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As I write this blog, Facebook is set to begin trading any minute, with the estimated 11:15am start time approaching.  The fact that web sites are breathlessly reporting the status of the stock’s IPO on a minute-by-minute basis speaks volumes about the public’s interest in the company.

Facebook is a great example of the emotional side of investing.  It’s fun to own a company that everyone’s talking about, that you use personally, or you see jumping up in value the way Apple Computer did over the past 2 years.   We all want to be associated with a winner because it makes us feel like winners too – nothing wrong with that.  But IPOs can be tricky investments based on their history of spiking in the short term, then dropping significantly in price when insiders are permitted to cash out later.  One of the best overviews of the pros/cons of investing in the company actually came from a tongue-in-cheek letter from the Founder and CEO, Mark Zuckerberg, posted on the Borowitz Report.   

The better lesson to take from Facebook, Apple and others is how technology is driving innovation in the US; and we probably won’t know where the next big thing will come from until it’s already here.  In a Wall Street Journal op-ed published May 17th, The Future is More Than Facebook, the publisher of Forbes pointed out the time to make big returns in social media has passed, but there are newer, more exciting technology breakthroughs in the works: Google’s robotic driven car, robotic manufacturing, and high-tech horizontal oil drilling. These technologies will drive down the cost of providing goods and services, improve our quality of life, and create wealth.  But the path to get there will be messy.  How many companies begin with a great idea, but can’t find a way to make money with it?  Or make lots of money at first, then get run out of business by the next competitor who figures out a way to do the same thing, only better (remember Compaq computers?)  It’s impossible to consistently predict the winners in advance.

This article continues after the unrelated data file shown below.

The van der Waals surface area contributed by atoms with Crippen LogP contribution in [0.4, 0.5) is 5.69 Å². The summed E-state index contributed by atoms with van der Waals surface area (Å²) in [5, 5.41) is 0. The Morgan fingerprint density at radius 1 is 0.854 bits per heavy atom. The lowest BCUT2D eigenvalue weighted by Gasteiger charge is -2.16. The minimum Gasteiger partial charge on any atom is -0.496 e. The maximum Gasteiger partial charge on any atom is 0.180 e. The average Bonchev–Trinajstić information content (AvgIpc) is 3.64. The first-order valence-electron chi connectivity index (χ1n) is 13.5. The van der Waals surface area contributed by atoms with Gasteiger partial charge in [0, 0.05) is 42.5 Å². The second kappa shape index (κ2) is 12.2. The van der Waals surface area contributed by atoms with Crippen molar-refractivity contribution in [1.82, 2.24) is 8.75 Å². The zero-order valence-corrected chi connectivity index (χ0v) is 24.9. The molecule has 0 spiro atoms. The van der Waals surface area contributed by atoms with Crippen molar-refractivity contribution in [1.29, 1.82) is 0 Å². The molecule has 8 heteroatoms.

But if you own a diverse portfolio of companies, odds are you will participate in the next big thing.  If a few of them collapse on their path to greatness, your retirement dreams will not be crushed in the process, but you’ll still participate in the overall growth of the economy.   It’s not as exciting as buying Facebook on the day of its IPO, but it’s a better plan to get rich. 

If you really, really want to own shares of Facebook just to be a part of it, wait until all the hoopla dies down, because the price will probably be lower then.  On the other hand, you could simply print out the stock certificate published by MAD magazine, and keep yourself broadly diversified in a wide range of companies, knowing the ‘next big thing’ is probably already on its way to your portfolio.

Jeannette A. Jones, CPA, CFP®